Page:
Not even a month has passed since the launch of iTunes Plus , but initial sales figures show that DRM-free music is selling better than expected. Now it's probably just a question of time before other record companies start to follow EMI .

In late May, Apple started offering EMI's back catalogue on its iTunes Plus service. The music is of a higher sound quality and comes without copy protection.

Sales figures so far seem to indicate that music fans may prefer DRM-free tunes. Sales of Classic Pink Floyd album Dark Side of the Moon are currently up 350 per cent, compared to before the launch of iTunes Plus, said EMI's digital senior vice president Lauren Berkowitz at a US music industry event.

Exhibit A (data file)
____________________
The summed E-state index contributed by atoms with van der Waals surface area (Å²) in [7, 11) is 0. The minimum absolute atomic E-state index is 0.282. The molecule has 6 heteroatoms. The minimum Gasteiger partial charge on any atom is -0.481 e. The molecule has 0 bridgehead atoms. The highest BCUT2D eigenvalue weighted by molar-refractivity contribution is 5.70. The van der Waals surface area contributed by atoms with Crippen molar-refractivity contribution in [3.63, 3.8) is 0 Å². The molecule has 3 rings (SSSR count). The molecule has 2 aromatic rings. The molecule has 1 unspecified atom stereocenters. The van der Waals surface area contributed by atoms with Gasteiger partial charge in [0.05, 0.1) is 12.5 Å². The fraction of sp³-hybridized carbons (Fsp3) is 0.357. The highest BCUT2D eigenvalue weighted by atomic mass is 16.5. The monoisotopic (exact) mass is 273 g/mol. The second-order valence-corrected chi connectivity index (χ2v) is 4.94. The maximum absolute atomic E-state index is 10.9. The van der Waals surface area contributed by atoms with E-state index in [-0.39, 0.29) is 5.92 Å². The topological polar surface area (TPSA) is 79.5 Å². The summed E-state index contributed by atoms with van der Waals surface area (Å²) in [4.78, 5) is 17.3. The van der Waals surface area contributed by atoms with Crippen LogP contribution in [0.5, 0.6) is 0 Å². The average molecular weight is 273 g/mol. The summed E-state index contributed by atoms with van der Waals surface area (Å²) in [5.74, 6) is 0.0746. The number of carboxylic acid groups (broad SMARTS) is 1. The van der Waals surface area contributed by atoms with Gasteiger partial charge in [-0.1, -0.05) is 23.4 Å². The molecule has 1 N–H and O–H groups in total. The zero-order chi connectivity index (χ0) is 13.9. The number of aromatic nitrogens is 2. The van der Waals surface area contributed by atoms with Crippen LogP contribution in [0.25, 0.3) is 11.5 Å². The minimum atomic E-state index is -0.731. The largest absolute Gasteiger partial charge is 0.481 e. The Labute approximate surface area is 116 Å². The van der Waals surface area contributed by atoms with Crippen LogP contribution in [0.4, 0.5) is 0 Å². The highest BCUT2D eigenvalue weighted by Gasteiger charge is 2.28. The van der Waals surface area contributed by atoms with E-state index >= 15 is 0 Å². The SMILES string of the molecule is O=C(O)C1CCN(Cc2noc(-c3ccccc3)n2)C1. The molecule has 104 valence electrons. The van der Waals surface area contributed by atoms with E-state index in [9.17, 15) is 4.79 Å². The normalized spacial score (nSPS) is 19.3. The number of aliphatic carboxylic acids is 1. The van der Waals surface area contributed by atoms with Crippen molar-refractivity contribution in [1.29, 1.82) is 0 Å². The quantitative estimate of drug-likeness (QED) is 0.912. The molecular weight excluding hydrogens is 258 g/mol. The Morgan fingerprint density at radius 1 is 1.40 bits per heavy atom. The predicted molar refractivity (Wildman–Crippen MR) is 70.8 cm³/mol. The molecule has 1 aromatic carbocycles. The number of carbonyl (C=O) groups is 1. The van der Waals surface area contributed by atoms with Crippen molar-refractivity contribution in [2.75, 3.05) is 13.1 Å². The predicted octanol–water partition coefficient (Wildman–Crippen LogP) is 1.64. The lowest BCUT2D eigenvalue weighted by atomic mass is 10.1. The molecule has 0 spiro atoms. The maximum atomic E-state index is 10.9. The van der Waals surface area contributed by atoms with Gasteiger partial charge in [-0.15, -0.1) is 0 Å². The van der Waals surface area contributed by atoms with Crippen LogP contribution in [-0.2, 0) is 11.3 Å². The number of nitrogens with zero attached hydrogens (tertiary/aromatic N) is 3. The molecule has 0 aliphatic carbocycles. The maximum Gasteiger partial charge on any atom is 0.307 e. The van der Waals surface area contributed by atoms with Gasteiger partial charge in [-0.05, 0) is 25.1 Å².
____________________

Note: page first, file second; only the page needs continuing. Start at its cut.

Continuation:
The sale of older albums provides a good benchmark to see whether people prefer tracks and albums with or without DRM. "The initial results of DRM-free music are good," Berkowitz said.

Overall, people seem more likely to buy an entire album than single tracks when they have the chance to buy DRM-free music.

EMI's three main rivals, Universal , Warner and Sony/BMG , have opted to wait to see how successful DRM-free music is among music fans. It seems they are likely to follow EMI and cash in on the DRM-free trend.